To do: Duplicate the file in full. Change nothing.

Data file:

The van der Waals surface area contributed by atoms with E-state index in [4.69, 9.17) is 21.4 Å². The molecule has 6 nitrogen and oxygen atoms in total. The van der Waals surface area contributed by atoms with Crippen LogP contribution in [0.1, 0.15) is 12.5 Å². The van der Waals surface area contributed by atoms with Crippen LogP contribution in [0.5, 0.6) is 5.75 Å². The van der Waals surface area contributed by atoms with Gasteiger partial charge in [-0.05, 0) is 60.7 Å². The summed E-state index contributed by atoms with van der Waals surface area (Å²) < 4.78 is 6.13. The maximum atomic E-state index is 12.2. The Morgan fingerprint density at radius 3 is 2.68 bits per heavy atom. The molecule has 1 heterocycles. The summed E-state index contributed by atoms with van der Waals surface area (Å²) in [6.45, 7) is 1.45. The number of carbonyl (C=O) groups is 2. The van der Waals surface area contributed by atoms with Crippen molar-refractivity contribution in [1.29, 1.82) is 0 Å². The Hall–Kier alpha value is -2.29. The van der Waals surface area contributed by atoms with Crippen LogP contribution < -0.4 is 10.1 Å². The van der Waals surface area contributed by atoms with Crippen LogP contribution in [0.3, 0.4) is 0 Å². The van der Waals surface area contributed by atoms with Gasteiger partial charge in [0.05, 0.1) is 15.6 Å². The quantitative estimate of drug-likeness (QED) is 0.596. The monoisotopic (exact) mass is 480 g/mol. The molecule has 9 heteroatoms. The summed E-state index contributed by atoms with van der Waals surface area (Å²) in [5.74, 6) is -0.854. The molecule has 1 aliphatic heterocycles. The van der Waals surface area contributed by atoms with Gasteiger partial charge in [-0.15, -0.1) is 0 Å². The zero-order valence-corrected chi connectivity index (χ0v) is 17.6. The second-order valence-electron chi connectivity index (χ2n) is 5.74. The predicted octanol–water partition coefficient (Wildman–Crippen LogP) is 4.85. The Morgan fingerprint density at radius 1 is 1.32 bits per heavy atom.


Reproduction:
The van der Waals surface area contributed by atoms with E-state index in [4.69, 9.17) is 21.4 Å². The molecule has 6 nitrogen and oxygen atoms in total. The van der Waals surface area contributed by atoms with Crippen LogP contribution in [0.1, 0.15) is 12.5 Å². The van der Waals surface area contributed by atoms with Crippen LogP contribution in [0.5, 0.6) is 5.75 Å². The van der Waals surface area contributed by atoms with Gasteiger partial charge in [-0.05, 0) is 60.7 Å². The summed E-state index contributed by atoms with van der Waals surface area (Å²) < 4.78 is 6.13. The maximum atomic E-state index is 12.2. The Morgan fingerprint density at radius 3 is 2.68 bits per heavy atom. The molecule has 1 heterocycles. The summed E-state index contributed by atoms with van der Waals surface area (Å²) in [6.45, 7) is 1.45. The number of carbonyl (C=O) groups is 2. The van der Waals surface area contributed by atoms with Crippen molar-refractivity contribution in [1.29, 1.82) is 0 Å². The Hall–Kier alpha value is -2.29. The van der Waals surface area contributed by atoms with Crippen LogP contribution < -0.4 is 10.1 Å². The van der Waals surface area contributed by atoms with Crippen LogP contribution in [0.3, 0.4) is 0 Å². The van der Waals surface area contributed by atoms with Gasteiger partial charge in [0.05, 0.1) is 15.6 Å². The quantitative estimate of drug-likeness (QED) is 0.596. The monoisotopic (exact) mass is 480 g/mol. The molecule has 9 heteroatoms. The summed E-state index contributed by atoms with van der Waals surface area (Å²) in [5.74, 6) is -0.854. The molecule has 1 aliphatic heterocycles. The van der Waals surface area contributed by atoms with Gasteiger partial charge in [-0.15, -0.1) is 0 Å². The zero-order valence-corrected chi connectivity index (χ0v) is 17.6. The second-order valence-electron chi connectivity index (χ2n) is 5.74. The predicted octanol–water partition coefficient (Wildman–Crippen LogP) is 4.85. The Morgan fingerprint density at radius 1 is 1.32 bits per heavy atom.